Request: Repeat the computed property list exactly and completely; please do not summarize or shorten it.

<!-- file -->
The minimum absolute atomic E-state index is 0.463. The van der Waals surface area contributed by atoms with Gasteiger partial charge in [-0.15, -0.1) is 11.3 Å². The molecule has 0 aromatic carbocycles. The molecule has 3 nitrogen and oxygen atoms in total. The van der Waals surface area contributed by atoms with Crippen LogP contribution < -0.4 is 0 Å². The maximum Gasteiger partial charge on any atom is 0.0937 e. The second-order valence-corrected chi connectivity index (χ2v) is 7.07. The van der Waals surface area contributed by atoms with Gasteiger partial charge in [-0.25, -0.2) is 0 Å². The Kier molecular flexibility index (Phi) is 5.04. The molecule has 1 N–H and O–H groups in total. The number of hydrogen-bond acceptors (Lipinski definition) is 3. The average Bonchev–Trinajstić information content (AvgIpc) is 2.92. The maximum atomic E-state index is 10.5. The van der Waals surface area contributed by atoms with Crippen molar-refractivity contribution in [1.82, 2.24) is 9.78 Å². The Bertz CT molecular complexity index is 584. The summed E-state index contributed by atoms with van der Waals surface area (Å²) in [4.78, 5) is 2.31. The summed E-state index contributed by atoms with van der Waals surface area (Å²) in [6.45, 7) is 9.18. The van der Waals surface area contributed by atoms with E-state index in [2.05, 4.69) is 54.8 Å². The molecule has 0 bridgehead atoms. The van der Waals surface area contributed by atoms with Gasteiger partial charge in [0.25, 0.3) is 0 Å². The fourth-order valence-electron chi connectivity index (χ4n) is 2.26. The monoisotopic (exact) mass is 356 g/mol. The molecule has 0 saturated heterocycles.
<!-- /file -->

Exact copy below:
The minimum absolute atomic E-state index is 0.463. The van der Waals surface area contributed by atoms with Gasteiger partial charge in [-0.15, -0.1) is 11.3 Å². The molecule has 0 aromatic carbocycles. The molecule has 3 nitrogen and oxygen atoms in total. The van der Waals surface area contributed by atoms with Crippen LogP contribution < -0.4 is 0 Å². The maximum Gasteiger partial charge on any atom is 0.0937 e. The second-order valence-corrected chi connectivity index (χ2v) is 7.07. The van der Waals surface area contributed by atoms with Gasteiger partial charge in [-0.25, -0.2) is 0 Å². The Kier molecular flexibility index (Phi) is 5.04. The molecule has 1 N–H and O–H groups in total. The number of hydrogen-bond acceptors (Lipinski definition) is 3. The average Bonchev–Trinajstić information content (AvgIpc) is 2.92. The maximum atomic E-state index is 10.5. The van der Waals surface area contributed by atoms with Crippen molar-refractivity contribution in [1.82, 2.24) is 9.78 Å². The Bertz CT molecular complexity index is 584. The summed E-state index contributed by atoms with van der Waals surface area (Å²) in [4.78, 5) is 2.31. The summed E-state index contributed by atoms with van der Waals surface area (Å²) in [6.45, 7) is 9.18. The van der Waals surface area contributed by atoms with E-state index in [2.05, 4.69) is 54.8 Å². The molecule has 0 bridgehead atoms. The van der Waals surface area contributed by atoms with Gasteiger partial charge in [0.25, 0.3) is 0 Å². The fourth-order valence-electron chi connectivity index (χ4n) is 2.26. The monoisotopic (exact) mass is 356 g/mol. The molecule has 0 saturated heterocycles.